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Caries Res. 2012;46(2):118-29. doi: 10.1159/000337241. Epub 2012 Apr 3.

A randomized clinical trial of anticaries therapies targeted according to risk assessment (caries management by risk assessment).

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University of California, San Francisco, CA 94143, USA.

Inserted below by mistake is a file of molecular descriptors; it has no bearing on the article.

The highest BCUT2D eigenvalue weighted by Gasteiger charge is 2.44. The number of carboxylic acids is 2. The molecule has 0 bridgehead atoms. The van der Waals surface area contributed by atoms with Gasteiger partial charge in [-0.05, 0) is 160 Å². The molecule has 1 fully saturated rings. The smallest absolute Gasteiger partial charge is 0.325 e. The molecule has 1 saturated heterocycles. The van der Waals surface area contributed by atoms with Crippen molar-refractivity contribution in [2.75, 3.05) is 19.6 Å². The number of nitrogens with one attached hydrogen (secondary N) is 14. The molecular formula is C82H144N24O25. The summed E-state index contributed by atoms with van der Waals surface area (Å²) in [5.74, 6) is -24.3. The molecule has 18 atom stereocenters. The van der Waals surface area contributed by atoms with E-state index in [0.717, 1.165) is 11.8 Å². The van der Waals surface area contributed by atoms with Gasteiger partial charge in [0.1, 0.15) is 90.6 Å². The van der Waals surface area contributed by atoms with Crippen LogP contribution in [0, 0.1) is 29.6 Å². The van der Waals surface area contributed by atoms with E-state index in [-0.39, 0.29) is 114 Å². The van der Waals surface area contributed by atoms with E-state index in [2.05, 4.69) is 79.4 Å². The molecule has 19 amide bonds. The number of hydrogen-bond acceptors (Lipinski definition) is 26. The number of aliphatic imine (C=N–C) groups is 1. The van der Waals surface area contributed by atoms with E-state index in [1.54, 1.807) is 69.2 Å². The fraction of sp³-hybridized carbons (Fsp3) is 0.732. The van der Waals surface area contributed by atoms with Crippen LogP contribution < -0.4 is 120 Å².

This randomized parallel group clinical trial assessed whether combined antibacterial and fluoride therapy benefits the balance between caries pathological and protective factors. Eligible, enrolled adults (n = 231), with 1-7 baseline cavitated teeth, attending a dental school clinic were randomly assigned to a control or intervention group. Salivary mutans streptococci (MS), lactobacilli (LB), fluoride (F) level, and resulting caries risk status (low or high) assays were determined at baseline and every 6 months. After baseline, all cavitated teeth were restored. An examiner masked to group conducted caries exams at baseline and 2 years after completing restorations. The intervention group used fluoride dentifrice (1,100 ppm F as NaF), 0.12% chlorhexidine gluconate rinse based upon bacterial challenge (MS and LB), and 0.05% NaF rinse based upon salivary F. For the primary outcome, mean caries increment, no statistically significant difference was observed (24% difference between control and intervention groups, p = 0.101). However, the supplemental adjusted zero-inflated Poisson caries increment (change in DMFS) model showed the intervention group had a statistically significantly 24% lower mean than the control group (p = 0.020). Overall, caries risk reduced significantly in intervention versus control over 2 years (baseline adjusted generalized linear mixed models odds ratio, aOR = 3.45; 95% CI: 1.67, 7.13). Change in MS bacterial challenge differed significantly between groups (aOR = 6.70; 95% CI: 2.96, 15.13) but not for LB or F. Targeted antibacterial and fluoride therapy based on salivary microbial and fluoride levels favorably altered the balance between pathological and protective caries risk factors.

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